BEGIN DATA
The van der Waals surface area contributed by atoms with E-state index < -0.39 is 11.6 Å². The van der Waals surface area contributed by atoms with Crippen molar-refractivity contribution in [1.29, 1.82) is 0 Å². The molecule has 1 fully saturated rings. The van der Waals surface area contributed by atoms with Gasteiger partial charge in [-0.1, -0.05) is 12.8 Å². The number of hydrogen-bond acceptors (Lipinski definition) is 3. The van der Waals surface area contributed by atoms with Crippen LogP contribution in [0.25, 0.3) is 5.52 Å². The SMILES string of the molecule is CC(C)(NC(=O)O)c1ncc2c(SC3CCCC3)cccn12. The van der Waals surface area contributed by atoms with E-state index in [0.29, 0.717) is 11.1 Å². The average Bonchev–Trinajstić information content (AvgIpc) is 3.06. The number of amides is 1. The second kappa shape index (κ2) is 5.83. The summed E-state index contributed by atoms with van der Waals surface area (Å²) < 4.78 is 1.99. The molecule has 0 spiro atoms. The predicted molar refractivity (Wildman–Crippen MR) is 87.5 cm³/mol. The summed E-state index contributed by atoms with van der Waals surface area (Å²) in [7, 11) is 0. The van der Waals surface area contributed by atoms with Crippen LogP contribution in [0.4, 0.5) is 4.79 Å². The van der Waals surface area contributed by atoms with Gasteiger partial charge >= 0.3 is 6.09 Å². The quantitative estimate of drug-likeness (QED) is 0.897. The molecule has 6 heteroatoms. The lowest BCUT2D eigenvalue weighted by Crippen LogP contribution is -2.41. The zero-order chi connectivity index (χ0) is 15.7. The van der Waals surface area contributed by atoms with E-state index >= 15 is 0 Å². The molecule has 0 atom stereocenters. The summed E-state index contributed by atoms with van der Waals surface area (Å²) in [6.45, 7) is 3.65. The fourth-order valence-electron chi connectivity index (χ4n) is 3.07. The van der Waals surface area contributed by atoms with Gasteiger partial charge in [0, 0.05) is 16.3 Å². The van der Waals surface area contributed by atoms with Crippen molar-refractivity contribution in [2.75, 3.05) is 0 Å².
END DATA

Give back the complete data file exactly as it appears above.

The van der Waals surface area contributed by atoms with E-state index < -0.39 is 11.6 Å². The van der Waals surface area contributed by atoms with Crippen molar-refractivity contribution in [1.29, 1.82) is 0 Å². The molecule has 1 fully saturated rings. The van der Waals surface area contributed by atoms with Gasteiger partial charge in [-0.1, -0.05) is 12.8 Å². The number of hydrogen-bond acceptors (Lipinski definition) is 3. The van der Waals surface area contributed by atoms with Crippen LogP contribution in [0.25, 0.3) is 5.52 Å². The SMILES string of the molecule is CC(C)(NC(=O)O)c1ncc2c(SC3CCCC3)cccn12. The van der Waals surface area contributed by atoms with E-state index in [0.29, 0.717) is 11.1 Å². The average Bonchev–Trinajstić information content (AvgIpc) is 3.06. The number of amides is 1. The second kappa shape index (κ2) is 5.83. The summed E-state index contributed by atoms with van der Waals surface area (Å²) < 4.78 is 1.99. The molecule has 0 spiro atoms. The predicted molar refractivity (Wildman–Crippen MR) is 87.5 cm³/mol. The summed E-state index contributed by atoms with van der Waals surface area (Å²) in [7, 11) is 0. The van der Waals surface area contributed by atoms with Crippen LogP contribution in [0.4, 0.5) is 4.79 Å². The van der Waals surface area contributed by atoms with Gasteiger partial charge >= 0.3 is 6.09 Å². The quantitative estimate of drug-likeness (QED) is 0.897. The molecule has 6 heteroatoms. The lowest BCUT2D eigenvalue weighted by Crippen LogP contribution is -2.41. The zero-order chi connectivity index (χ0) is 15.7. The van der Waals surface area contributed by atoms with E-state index >= 15 is 0 Å². The molecule has 0 atom stereocenters. The summed E-state index contributed by atoms with van der Waals surface area (Å²) in [6.45, 7) is 3.65. The fourth-order valence-electron chi connectivity index (χ4n) is 3.07. The van der Waals surface area contributed by atoms with Gasteiger partial charge in [0, 0.05) is 16.3 Å². The van der Waals surface area contributed by atoms with Crippen molar-refractivity contribution in [2.75, 3.05) is 0 Å².